Crime rates in New York City hit historic lows last year, despite the demise of the NYPD's stop and frisk policy, reports The Huffington Post

The city saw totals across all major crimes fall. Data from 2017 collected by New York Police Department showed that there were only 290 killings, down from 335 homicides in 2016. Both of these numbers are a far cry from the 2,245 killings the city saw in 1990. Rapes, assaults, grand larceny and car thefts also decreased from the previous year.

NYPD commissioner James O’Neill said in December that crime rates haven't been this low since the 1950s.

The numbers run contrary to predictions of proponents of the NYPD's stop and frisk policy, who argued ending the tactic would lead to a rise in crime. When campaigning to replace Mayor Michael Bloomberg, under whom stop and frisk flourished, current New York City mayor Bill DiBlasio promised to rein in the program. 

Critics of the program pointed to research that found that despite being a citywide policy, most of those stopped under the program were either black or Latinx. In 2011, for example, 686,000 mostly black and Latinx New Yorkers were stopped and frisked. 90 percent of all of those stopped and frisked that year were found to be innocent of any crimes, according to data collected by the NYCLU

By 2013, the NYPD had stopped and frisked millions of people. That year, The New York Daily News reported on a Columbia University study that looked at 4.4 million stop and frisk encounters; that study found that all of those stops turned up only 5,940 illegal guns, meaning that police found an illegal gun in less than 0.1 percent of all 4.4 million stop and frisks.

As Reuters reminds us, by August 2013,  a federal judge ruled NYPD’s practice of stop and frisk policing unconstitutional, forcing the department to reevaluate its commitment to the practice.

The ruling and the new mayoral administration led to the department ending its heavy reliance on the tactic, although it continues. From 2016 to 2017, stops fell 98 percent (to about 12,000 stops) and by 2017 the number of stops was even smaller. Some New Yorkers claim that those numbers are incorrect, however, arguing that due to political pressure NYPD officers are no longer properly documenting their stop and frisks.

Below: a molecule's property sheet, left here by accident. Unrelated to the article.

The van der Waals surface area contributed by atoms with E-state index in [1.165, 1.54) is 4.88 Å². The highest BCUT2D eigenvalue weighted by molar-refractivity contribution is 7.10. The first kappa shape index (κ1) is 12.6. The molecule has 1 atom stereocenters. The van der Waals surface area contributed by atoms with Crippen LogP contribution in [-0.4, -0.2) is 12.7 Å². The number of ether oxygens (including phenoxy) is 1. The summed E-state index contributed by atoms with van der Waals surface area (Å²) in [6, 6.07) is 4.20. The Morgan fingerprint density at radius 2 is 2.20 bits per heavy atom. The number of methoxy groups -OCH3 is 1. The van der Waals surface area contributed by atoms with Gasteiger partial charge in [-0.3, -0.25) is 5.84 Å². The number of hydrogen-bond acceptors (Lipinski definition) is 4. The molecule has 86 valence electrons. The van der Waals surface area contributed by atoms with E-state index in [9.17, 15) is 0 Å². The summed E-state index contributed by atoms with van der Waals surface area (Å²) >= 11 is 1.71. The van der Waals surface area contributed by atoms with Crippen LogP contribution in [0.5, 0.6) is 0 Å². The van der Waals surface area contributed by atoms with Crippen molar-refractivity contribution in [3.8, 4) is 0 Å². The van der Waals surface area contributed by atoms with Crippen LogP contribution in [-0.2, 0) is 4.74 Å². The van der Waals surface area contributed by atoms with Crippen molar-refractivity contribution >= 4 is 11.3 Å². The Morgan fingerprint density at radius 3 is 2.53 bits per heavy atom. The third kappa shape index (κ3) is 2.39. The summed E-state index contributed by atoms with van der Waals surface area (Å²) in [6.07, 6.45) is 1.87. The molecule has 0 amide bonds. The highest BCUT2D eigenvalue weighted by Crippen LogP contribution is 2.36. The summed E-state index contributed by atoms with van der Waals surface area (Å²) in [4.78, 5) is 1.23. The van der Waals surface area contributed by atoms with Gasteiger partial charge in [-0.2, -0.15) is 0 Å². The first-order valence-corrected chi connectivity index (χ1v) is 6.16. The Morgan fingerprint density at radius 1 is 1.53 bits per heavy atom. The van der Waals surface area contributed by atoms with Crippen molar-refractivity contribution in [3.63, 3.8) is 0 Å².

Despite this, it is clear that there are fewer stop and frisks than there once were, and that crime is lower. This has led many stop and frisk advocates, such National Review columnist Kyle Smith to admit that they were wrong.

“On the other hand, why has crime come down so much further in New York City than, say, New Orleans or Baltimore or St. Louis? That would seem to draw attention to the quality of policing. Because we can’t study crime under lab-controlled conditions, we may never figure all of this out.” Smith wrote in a piece this week called “We Were Wrong About Stop And Frisk.”

David Weisburd, chair of the National Academy of Sciences Committee on Proactive Policing and a professor of criminology at George Mason University, told HuffPost that stop and frisk was useless, and that it had little effect on crime during its heyday.

“There’s a place for stop, question and frisk in policing, but it’s not a 700,000-stops-in-a-city place, carried out by untrained police officers, newly out of the academy,” Weisburd said. “It shouldn’t be used as a general strategy. You don’t apply an overwhelming radiation treatment to somebody that has a cold.”

He said that other factors should be taken into account for the encouraging crime rates and noted that decreasing crime requires addressing other social ills. 

“Police aren’t the only thing affecting crime. Economic situations, social factors, shifting norms in the community, those also might affect crime,” he said. “The world is complicated.”